I think we mentioned earlier that there were signs of complexity surrounding Monkrat, signs of a conscience. It's possible this meeting with Spindle might be a turning point for him, one way or the other. There are some new encouraging signs--his turning away from Gradithan, his recognition of the camp's realities, his honesty with Spindle. We'll have to wait and see if these are borne out at all.

"History, she realized, was mostly lost. No matter how diligent the recorders, the witnesses, the researchers, most of the past simply no longer existed." Is this the cry of the poor archaeologist/historian? Surrounded as we are so often with evidence of recaptured history--books on the topic, biographies, famed identified ruins (what a feeling to walk the Forum, the Acropolis, the streets of Pompeii, to look at this ship, this castle, this spacecraft), The History Channel, and so on, it sometimes does come as a surprise all we do not know. The Minoan language we still can't understand, the huge gaps in the fossil record (and a moment of silence as well here for poor Brontosaurus, victim of a misplace body part), Look at all we don't know about our most revered writer--Shakepeare--who hardly lived in a paleolithic or non-literary time period. A mere blink of the eye ago in time, during a time fertile with writing. And yet, we know so little people still argue (even if not particularly convincingly) over if he even really existed (step up Lord of Buckinghmam . . . ). How often we try to pretend otherwise--how many different things have we ascribed to Stonehenge--how many builders, how many purposes? And even when we have a "history", as we see in this series and in our real world, we have to question just who concocted it. Might the history of WWII be slightly different had Hitler won? What might think of innumerable folks had the other side won the war between them?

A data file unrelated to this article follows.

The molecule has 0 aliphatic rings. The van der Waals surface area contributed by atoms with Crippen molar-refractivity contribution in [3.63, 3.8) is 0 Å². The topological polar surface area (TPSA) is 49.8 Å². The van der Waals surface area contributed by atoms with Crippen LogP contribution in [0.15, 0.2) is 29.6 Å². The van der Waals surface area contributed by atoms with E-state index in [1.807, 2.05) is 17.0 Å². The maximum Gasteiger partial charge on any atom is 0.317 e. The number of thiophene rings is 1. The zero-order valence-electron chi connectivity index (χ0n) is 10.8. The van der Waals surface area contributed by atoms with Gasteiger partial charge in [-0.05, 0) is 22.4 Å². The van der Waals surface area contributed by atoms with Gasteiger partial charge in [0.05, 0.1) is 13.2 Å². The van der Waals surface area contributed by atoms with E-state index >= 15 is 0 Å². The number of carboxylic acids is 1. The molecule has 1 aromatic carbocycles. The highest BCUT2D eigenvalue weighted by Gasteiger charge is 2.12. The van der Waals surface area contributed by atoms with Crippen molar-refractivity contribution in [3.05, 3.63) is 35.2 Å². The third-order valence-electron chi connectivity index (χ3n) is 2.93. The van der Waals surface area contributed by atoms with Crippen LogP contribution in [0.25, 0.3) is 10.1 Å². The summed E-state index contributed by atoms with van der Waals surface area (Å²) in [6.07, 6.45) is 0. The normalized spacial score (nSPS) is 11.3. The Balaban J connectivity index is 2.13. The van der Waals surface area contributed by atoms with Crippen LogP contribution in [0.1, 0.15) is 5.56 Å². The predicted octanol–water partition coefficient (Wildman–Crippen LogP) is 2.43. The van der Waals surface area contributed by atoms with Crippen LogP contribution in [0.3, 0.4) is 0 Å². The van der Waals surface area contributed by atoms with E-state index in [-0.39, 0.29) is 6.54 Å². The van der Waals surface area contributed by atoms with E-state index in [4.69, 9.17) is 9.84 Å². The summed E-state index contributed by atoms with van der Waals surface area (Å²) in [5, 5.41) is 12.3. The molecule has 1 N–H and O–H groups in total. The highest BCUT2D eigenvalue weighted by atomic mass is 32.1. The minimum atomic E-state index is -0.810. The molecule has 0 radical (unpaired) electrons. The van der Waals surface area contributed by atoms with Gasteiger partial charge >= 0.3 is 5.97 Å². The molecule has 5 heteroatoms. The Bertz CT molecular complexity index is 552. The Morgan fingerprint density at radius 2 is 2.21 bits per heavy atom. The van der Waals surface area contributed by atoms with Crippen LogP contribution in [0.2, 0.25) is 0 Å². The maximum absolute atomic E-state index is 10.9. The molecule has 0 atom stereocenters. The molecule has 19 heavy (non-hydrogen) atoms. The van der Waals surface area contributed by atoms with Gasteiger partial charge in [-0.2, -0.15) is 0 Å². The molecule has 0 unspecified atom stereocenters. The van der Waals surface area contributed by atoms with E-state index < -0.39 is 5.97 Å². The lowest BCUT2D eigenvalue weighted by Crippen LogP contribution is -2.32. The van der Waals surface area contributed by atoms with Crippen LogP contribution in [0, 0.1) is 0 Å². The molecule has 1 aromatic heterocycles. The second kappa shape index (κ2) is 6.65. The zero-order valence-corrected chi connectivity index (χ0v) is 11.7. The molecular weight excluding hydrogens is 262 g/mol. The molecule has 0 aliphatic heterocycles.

It's also interesting to get Samar Dev's sense here of stone and cycles and repetition in contrast to those others we see in this chapter--the short-lived humans versus the long-lived Andii or Kallor--is there a difference in histories amongst them? In the way history is viewed? Kept? What does an Andii historian do--just make sure things are down on paper so everyone can check their memory of the events?


"A gate that is denied its wandering must find a home, a refuge, a fortress." File.